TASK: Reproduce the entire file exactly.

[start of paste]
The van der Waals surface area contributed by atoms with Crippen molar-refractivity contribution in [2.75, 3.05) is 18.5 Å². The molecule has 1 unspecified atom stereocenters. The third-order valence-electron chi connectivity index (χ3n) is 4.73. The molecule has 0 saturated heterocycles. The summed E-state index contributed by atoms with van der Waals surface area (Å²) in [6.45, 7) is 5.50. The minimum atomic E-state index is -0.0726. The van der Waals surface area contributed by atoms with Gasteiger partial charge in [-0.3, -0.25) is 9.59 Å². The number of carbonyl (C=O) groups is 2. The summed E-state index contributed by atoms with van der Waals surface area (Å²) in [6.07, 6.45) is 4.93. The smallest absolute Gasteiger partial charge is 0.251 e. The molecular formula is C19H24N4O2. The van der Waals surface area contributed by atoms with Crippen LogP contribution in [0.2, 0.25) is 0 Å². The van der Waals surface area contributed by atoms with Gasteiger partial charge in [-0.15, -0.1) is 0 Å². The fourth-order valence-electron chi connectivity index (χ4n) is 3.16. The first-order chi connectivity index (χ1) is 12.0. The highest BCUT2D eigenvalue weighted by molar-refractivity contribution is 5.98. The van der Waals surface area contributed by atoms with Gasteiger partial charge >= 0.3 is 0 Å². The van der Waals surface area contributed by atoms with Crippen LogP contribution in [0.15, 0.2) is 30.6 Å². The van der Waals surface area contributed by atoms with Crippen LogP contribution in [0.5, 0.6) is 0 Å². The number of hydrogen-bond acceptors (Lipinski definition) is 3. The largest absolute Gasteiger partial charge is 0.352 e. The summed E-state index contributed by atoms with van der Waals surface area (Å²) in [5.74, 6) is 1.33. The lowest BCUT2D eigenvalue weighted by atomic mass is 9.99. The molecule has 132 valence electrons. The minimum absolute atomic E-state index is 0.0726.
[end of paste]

The van der Waals surface area contributed by atoms with Crippen molar-refractivity contribution in [2.75, 3.05) is 18.5 Å². The molecule has 1 unspecified atom stereocenters. The third-order valence-electron chi connectivity index (χ3n) is 4.73. The molecule has 0 saturated heterocycles. The summed E-state index contributed by atoms with van der Waals surface area (Å²) in [6.45, 7) is 5.50. The minimum atomic E-state index is -0.0726. The van der Waals surface area contributed by atoms with Gasteiger partial charge in [-0.3, -0.25) is 9.59 Å². The number of carbonyl (C=O) groups is 2. The summed E-state index contributed by atoms with van der Waals surface area (Å²) in [6.07, 6.45) is 4.93. The smallest absolute Gasteiger partial charge is 0.251 e. The molecular formula is C19H24N4O2. The van der Waals surface area contributed by atoms with Crippen LogP contribution in [0.2, 0.25) is 0 Å². The van der Waals surface area contributed by atoms with Gasteiger partial charge in [-0.15, -0.1) is 0 Å². The fourth-order valence-electron chi connectivity index (χ4n) is 3.16. The first-order chi connectivity index (χ1) is 12.0. The highest BCUT2D eigenvalue weighted by molar-refractivity contribution is 5.98. The van der Waals surface area contributed by atoms with Gasteiger partial charge >= 0.3 is 0 Å². The van der Waals surface area contributed by atoms with Crippen LogP contribution in [0.15, 0.2) is 30.6 Å². The van der Waals surface area contributed by atoms with Crippen LogP contribution in [0.5, 0.6) is 0 Å². The number of hydrogen-bond acceptors (Lipinski definition) is 3. The largest absolute Gasteiger partial charge is 0.352 e. The summed E-state index contributed by atoms with van der Waals surface area (Å²) in [5.74, 6) is 1.33. The lowest BCUT2D eigenvalue weighted by atomic mass is 9.99. The molecule has 132 valence electrons. The minimum absolute atomic E-state index is 0.0726.